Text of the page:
Facebook -The Social Network

Reciently I watch the movie “The Social Network” which is on “Facebook Development / Designs Partners / Cases … and many more things . The main thing is that when watch that movie I was listen about that lines [Dialog’s] which is like …

Mark : ” I Created Facebook ‘To Attract Girls’.  Click here for further

On the surface, The Social Network is the story of Facebook — a website created in a Harvard dorm room in 2004 that has redefined how we connect and communicate in the 21st century. At its core, the film is much, much more than just the story of one website. It is both a micro and macro look at success, failure and the trappings of ego and greed.

The film is ostensibly based on real people and real events. That said, many of the proceedings and characters were invented for the screen. In the coming weeks, there will be a flurry of discussion regarding just how accurate or inaccurate the film is with regard to Facebook’s first year. Ultimately, these differences and inaccuracies are irrelevant.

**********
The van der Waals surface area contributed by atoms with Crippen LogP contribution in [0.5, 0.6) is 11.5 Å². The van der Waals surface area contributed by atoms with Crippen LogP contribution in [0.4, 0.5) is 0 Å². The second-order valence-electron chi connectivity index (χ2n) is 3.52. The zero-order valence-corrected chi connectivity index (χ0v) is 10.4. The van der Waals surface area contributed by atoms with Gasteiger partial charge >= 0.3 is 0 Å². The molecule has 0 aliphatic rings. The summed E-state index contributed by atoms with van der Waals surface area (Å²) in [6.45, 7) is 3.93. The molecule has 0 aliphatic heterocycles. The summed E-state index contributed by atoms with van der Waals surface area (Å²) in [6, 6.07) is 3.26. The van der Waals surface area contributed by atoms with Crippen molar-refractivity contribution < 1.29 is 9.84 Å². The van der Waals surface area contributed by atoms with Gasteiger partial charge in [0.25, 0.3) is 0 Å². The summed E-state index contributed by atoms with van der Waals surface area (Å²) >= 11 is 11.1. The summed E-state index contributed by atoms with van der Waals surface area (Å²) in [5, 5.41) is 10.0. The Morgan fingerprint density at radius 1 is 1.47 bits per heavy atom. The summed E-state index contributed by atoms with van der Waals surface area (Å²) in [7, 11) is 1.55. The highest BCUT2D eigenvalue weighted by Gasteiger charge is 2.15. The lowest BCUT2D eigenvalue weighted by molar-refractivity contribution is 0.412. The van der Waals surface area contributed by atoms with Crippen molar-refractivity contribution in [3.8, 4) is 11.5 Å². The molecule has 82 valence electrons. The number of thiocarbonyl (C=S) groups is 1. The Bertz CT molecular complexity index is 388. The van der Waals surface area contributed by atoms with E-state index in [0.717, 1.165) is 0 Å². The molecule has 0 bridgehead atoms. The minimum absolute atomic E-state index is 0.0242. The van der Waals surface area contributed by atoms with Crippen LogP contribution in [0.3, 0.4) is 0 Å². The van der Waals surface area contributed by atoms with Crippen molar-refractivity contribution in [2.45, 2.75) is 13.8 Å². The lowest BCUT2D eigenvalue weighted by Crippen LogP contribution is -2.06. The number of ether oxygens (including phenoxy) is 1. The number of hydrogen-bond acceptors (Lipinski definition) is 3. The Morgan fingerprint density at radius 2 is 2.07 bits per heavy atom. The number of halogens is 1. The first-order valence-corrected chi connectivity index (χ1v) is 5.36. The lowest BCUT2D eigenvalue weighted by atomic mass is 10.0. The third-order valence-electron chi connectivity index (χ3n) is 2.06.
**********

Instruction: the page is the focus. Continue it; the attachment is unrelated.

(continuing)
For better or for worse, the cinematic version of “the Facebook story” will be what becomes the lore surrounding the company, much as The Pirates of Silicon Valley has become the unofficial history of Microsoft and Apple for a generation of users. From a cinematic perspective, The Social Network is no more or less effective based on its factual accuracy. This is a fictional narrative, not a documentary.


Every age has its visionaries who leave, in the wake of their genius, a changed world–but rarely without a battle over exactly what happened and who was there at the moment of creation. “The Social Network” explores the moment at which Facebook was invented–through the warring perspectives of the super-smart young men who each claimed to be there at its inception. The movie moves from the halls of Harvard to the cubicles of Palo Alto to capture the heady early days of a culture-changing phenomenon in the making–and the way it both pulled a group of young revolutionaries together and then split them apart. In the midst of the chaos are Mark Zuckerberg (Jesse Eisenberg), the brilliant Harvard student who conceived a Web site; Eduardo Saverin (Andrew Garfield), once Zuckerberg’s close friend, who provided the seed money for the fledgling company; Napster founder Sean Parker (Justin Timberlake), who brought Facebook to Silicon Valley’s venture capitalists; and the Winklevoss twins (Armie Hammer and Josh Pence), the Harvard classmates who asserted that Zuckerberg stole their idea and then sued him for ownership of it. Each has his own narrative, his own version of the Facebook story in this multi-level portrait of 21st Century success–both the youthful fantasy of it and its finite realities as well.


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